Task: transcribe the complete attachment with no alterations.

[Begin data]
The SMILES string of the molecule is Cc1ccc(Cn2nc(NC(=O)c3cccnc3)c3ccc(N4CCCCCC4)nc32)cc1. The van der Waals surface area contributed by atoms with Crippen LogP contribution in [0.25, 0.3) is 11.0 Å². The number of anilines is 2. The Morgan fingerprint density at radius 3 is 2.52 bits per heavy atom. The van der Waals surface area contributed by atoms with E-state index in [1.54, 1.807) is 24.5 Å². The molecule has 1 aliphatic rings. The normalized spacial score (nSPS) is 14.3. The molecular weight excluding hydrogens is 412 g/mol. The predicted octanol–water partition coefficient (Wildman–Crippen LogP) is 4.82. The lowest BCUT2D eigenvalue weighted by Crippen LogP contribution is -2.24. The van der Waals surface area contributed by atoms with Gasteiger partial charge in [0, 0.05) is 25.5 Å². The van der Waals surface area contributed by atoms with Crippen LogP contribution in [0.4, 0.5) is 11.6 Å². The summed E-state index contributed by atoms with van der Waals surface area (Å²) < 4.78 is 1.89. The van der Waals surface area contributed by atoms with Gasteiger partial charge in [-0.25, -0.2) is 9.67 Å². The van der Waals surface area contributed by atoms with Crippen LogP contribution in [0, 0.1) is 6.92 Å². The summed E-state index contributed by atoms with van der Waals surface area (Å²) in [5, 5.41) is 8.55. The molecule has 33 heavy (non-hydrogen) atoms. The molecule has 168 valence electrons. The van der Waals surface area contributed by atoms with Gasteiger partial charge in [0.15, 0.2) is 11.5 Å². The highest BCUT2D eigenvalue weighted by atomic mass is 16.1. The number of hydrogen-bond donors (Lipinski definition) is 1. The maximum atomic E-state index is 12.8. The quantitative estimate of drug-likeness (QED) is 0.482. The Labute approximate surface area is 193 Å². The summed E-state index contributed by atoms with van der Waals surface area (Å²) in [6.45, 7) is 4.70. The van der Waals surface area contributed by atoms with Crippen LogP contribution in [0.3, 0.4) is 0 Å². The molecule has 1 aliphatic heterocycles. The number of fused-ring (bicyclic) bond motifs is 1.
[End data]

The SMILES string of the molecule is Cc1ccc(Cn2nc(NC(=O)c3cccnc3)c3ccc(N4CCCCCC4)nc32)cc1. The van der Waals surface area contributed by atoms with Crippen LogP contribution in [0.25, 0.3) is 11.0 Å². The number of anilines is 2. The Morgan fingerprint density at radius 3 is 2.52 bits per heavy atom. The van der Waals surface area contributed by atoms with E-state index in [1.54, 1.807) is 24.5 Å². The molecule has 1 aliphatic rings. The normalized spacial score (nSPS) is 14.3. The molecular weight excluding hydrogens is 412 g/mol. The predicted octanol–water partition coefficient (Wildman–Crippen LogP) is 4.82. The lowest BCUT2D eigenvalue weighted by Crippen LogP contribution is -2.24. The van der Waals surface area contributed by atoms with Gasteiger partial charge in [0, 0.05) is 25.5 Å². The van der Waals surface area contributed by atoms with Crippen LogP contribution in [0.4, 0.5) is 11.6 Å². The summed E-state index contributed by atoms with van der Waals surface area (Å²) < 4.78 is 1.89. The van der Waals surface area contributed by atoms with Gasteiger partial charge in [-0.25, -0.2) is 9.67 Å². The van der Waals surface area contributed by atoms with Crippen LogP contribution in [0, 0.1) is 6.92 Å². The summed E-state index contributed by atoms with van der Waals surface area (Å²) in [5, 5.41) is 8.55. The molecule has 33 heavy (non-hydrogen) atoms. The molecule has 168 valence electrons. The van der Waals surface area contributed by atoms with Gasteiger partial charge in [0.15, 0.2) is 11.5 Å². The highest BCUT2D eigenvalue weighted by atomic mass is 16.1. The number of hydrogen-bond donors (Lipinski definition) is 1. The maximum atomic E-state index is 12.8. The quantitative estimate of drug-likeness (QED) is 0.482. The Labute approximate surface area is 193 Å². The summed E-state index contributed by atoms with van der Waals surface area (Å²) in [6.45, 7) is 4.70. The van der Waals surface area contributed by atoms with Crippen LogP contribution in [0.3, 0.4) is 0 Å². The molecule has 1 aliphatic heterocycles. The number of fused-ring (bicyclic) bond motifs is 1.